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Connectivity is key to transforming the Ripley region over the next decade, with Ripley Town Centre at the heart of a 25-kilometre public transport corridor from Ipswich Central to Springfield Central, providing residents with affordable access to surrounding communities and ensuring new cities are being built, not just sprawling suburbs.
The timely provision of the rail extension is vital to lead and sustain communities in the Ripley Priority Development Area (PDA).
This critical “enabler project” will seamlessly link the region and provide much-needed connectivity in one of Australia’s fastest growing areas.
Business case announcedIpswich City Council has released a strategic assessment to support the Ipswich Central to Springfield Central Public Transport Corridor (I2S Corridor), with an options assessment expected to follow with state government backing.
Ipswich City Council mayor Teresa Harding said it was important that growing residential communities stay connected to jobs, health care services, education and recreation options.
“The I2S Corridor is vital infrastructure of national significance and we cannot afford to delay its progression any further,” Harding said.
“If the project does not proceed, excessive congestion will cost in excess of $1 billion per annum and the regional road network will fail by 2031.
“We need state and federal government support to continue to enable the progression of the project to the options analysis stage, which Council estimates will cost approximately $2.5 million.
“The I2S Corridor will undoubtedly shape south-east Queensland and the state more broadly.”
The I2S Corridor is considered the region’s highest priority infrastructure project to meet the needs of future population growth.
The proposed rail line includes plans for nine new stations in total, connecting to the existing Springfield Central line and travelling west via Redbank Plains, Swanbank, Ripley Valley Town Centre, Ripley North and Deebing South before continuing north through Yamanto, Berry Street, One Mile, the University of Queensland Ipswich Campus and the Sadliers Crossing terminus station in Ipswich.
Federal member for Blair, Shayne Neumann MP said the project presents an opportunity to deliver a public transport solution that addresses current and emerging growth across the region.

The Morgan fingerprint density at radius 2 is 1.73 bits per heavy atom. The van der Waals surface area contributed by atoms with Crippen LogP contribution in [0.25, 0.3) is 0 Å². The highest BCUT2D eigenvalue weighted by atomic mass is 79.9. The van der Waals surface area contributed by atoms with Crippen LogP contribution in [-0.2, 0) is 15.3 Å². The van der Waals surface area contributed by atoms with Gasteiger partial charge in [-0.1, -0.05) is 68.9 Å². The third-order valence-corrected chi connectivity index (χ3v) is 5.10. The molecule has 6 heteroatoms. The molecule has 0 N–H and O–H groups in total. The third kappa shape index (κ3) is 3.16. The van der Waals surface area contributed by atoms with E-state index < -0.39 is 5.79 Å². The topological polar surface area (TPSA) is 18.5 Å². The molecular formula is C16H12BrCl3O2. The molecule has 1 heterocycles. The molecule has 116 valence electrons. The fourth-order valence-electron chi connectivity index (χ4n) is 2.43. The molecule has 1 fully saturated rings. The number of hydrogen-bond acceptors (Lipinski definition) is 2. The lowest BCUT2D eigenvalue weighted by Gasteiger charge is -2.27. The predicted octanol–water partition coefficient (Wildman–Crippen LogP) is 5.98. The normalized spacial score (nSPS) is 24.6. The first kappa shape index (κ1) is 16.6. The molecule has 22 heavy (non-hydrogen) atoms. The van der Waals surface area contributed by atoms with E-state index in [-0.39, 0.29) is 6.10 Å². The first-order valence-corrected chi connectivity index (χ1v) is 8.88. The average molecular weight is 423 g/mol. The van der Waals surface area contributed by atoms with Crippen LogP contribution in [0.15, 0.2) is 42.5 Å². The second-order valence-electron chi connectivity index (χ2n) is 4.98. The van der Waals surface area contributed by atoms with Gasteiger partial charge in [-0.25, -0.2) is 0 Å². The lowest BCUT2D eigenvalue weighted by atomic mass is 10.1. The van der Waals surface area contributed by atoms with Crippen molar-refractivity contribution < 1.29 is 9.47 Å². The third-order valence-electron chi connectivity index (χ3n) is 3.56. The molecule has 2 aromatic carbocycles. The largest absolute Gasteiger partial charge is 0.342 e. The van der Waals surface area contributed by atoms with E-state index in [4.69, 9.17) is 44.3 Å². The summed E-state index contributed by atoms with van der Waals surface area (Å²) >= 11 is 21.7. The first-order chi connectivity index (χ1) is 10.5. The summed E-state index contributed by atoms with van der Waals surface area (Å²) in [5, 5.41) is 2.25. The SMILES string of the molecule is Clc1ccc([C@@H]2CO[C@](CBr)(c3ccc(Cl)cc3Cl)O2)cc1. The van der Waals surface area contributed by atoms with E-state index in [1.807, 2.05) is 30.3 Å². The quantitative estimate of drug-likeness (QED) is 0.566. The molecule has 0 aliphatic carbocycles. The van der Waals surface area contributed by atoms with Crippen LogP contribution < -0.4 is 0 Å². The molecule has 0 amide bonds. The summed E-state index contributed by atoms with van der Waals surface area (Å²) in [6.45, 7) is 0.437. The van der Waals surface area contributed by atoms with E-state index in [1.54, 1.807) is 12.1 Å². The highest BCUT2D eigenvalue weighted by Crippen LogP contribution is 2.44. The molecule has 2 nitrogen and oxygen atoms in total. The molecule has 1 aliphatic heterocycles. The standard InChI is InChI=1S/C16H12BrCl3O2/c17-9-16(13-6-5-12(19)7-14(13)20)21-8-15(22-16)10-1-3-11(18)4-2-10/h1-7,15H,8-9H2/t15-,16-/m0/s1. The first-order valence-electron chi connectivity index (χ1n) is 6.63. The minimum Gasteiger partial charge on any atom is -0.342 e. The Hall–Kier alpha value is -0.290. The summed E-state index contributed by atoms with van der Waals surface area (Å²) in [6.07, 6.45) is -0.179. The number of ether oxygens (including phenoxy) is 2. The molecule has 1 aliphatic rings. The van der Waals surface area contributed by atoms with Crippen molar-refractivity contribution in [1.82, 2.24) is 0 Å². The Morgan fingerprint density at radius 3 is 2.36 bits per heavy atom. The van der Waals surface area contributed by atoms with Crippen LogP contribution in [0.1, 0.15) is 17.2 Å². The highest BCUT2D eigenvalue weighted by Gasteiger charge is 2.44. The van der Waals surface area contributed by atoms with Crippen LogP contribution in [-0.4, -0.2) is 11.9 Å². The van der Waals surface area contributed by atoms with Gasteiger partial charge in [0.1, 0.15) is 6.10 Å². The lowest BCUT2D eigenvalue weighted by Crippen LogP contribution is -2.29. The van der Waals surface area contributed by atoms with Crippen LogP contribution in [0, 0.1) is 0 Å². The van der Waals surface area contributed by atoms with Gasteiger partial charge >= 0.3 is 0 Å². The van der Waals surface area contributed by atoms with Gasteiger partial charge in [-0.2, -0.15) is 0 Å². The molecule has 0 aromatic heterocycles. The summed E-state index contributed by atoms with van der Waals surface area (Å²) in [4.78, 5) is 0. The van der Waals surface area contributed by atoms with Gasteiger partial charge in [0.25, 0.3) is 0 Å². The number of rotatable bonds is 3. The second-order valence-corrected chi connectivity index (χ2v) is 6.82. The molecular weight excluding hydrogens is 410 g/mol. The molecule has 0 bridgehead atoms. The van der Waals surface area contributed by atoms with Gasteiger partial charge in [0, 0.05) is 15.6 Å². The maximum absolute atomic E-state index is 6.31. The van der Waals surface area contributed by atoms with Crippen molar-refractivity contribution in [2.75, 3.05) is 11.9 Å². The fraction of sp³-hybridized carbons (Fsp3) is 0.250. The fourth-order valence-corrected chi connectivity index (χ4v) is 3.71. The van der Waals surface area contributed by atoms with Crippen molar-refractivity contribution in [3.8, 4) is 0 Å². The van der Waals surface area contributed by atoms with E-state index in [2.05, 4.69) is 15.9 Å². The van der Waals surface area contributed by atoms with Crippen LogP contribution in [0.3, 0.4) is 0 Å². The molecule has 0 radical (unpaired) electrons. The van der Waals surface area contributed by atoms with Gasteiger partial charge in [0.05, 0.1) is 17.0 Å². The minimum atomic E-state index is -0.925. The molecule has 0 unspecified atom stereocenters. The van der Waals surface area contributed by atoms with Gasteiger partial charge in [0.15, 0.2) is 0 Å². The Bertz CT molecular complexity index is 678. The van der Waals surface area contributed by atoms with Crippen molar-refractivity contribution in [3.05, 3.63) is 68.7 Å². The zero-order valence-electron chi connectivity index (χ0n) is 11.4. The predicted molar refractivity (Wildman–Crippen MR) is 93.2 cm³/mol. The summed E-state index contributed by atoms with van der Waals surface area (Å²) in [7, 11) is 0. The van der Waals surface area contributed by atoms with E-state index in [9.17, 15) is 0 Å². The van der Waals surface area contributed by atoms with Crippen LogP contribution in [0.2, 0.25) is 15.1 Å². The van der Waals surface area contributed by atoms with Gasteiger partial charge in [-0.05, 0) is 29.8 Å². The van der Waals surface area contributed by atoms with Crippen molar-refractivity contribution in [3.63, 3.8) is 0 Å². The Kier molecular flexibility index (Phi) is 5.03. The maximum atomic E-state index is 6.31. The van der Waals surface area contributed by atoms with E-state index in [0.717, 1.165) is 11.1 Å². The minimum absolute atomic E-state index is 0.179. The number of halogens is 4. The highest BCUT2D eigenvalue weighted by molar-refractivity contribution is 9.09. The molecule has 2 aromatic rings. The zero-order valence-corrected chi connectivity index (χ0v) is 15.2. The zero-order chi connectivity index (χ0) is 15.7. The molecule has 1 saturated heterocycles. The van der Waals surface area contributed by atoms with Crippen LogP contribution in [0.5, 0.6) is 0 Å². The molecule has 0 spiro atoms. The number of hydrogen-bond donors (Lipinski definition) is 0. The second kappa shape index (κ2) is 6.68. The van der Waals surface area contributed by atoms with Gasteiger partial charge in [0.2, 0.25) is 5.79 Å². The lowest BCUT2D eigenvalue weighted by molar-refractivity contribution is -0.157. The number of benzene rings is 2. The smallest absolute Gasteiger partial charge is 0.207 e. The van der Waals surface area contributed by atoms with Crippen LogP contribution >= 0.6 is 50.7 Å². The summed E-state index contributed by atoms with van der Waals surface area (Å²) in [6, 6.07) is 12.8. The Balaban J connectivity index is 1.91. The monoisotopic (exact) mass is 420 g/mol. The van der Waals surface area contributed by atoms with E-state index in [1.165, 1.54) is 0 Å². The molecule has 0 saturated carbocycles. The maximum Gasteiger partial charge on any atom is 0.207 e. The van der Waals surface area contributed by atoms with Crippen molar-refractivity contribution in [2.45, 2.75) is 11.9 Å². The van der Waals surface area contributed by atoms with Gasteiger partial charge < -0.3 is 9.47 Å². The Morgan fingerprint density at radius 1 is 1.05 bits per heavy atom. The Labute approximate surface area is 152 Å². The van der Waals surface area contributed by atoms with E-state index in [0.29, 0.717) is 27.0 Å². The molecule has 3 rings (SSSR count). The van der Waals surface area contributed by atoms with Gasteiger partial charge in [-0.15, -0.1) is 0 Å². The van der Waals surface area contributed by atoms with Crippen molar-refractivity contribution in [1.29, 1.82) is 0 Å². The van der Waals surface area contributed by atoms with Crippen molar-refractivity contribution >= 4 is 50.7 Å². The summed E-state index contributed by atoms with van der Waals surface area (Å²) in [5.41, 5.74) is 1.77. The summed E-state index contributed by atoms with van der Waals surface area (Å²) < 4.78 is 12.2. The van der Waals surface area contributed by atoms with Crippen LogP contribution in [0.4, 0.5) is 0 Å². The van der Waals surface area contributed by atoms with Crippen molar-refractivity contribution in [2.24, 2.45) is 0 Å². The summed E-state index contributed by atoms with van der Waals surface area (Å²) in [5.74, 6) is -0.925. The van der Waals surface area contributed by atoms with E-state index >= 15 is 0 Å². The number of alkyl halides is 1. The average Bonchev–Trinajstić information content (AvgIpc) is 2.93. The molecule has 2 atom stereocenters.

“The rail extension will link the three fastest growing suburbs between Brisbane and Ipswich—Springfield, Redbank Plains and Ripley,” Neumann said.
“It’s the missing link—crucial for the growth of the region.
“There needs to be greater government investment on infrastructure projects like this one for the purposes of job creation and economic development.
“You can’t build a community without the necessary transport infrastructure, otherwise you just end up isolating people and we’ve seen enough of that recently.”
Sekisui House Australia project director Taku Hashimoto said the delivery of a public transport solution for the growing community of Ripley and the surrounding areas now, will ensure the opportunities for integrated land use development are maximised, especially along the I2S Corridor.
“The rail extension is transformative city-shaping infrastructure,” Hashimoto said.
“Ultimately, the rail is critical to the future of the Ripley region and south-east Queensland with population growth in this corridor already among the highest in Queensland.
“Without the rail, you just end up with a sprawling suburb instead of what was planned — a pattern of unique settlements that drive economic opportunities for the people who live in the area and the businesses that operate here too.”
Population boomRipley is considered one of Australia’s major growth areas. The suburb’s population is projected to increase at a rate of 27.6 per cent each year until 2026 and the broader Ripley Valley region will see approximately 133,800 new residents by 2036.
Proactive infrastructure provision is essential to ensure expensive, retrospective infrastructure solutions to service emerging communities are avoided with early provision of a rail line service critical to support the region’s fast-growing population.
“The rail will offer the community affordable transport choices that improve people’s access to services, employment and education,” Hashimoto said.
A Ripley Valley 531 bus route was also introduced in 2019 as part of a five-year, $6.6 million investment by the Queensland Government, acknowledging the need for transportation options outside of already congested local roads.
Finding the connectionWith technology and policy shifts also dramatically changing the way people move now and in the future, Ripley Valley’s strategic transport system—roads and public transport—will need to be strongly connected.
This not only benefits users in the short-term but provides a much more resilient region in the longer-term.
The enhanced public transport offering will also contribute to the preservation of the Ripley region’s social fabric and provide a fast-growing population with a much-needed alternative.
The proposed I2S Corridor rail extension, will play a critical role in shaping the future of this booming region.
Ripley really is the missing link.
This article first appeared on theurbandeveloper.com
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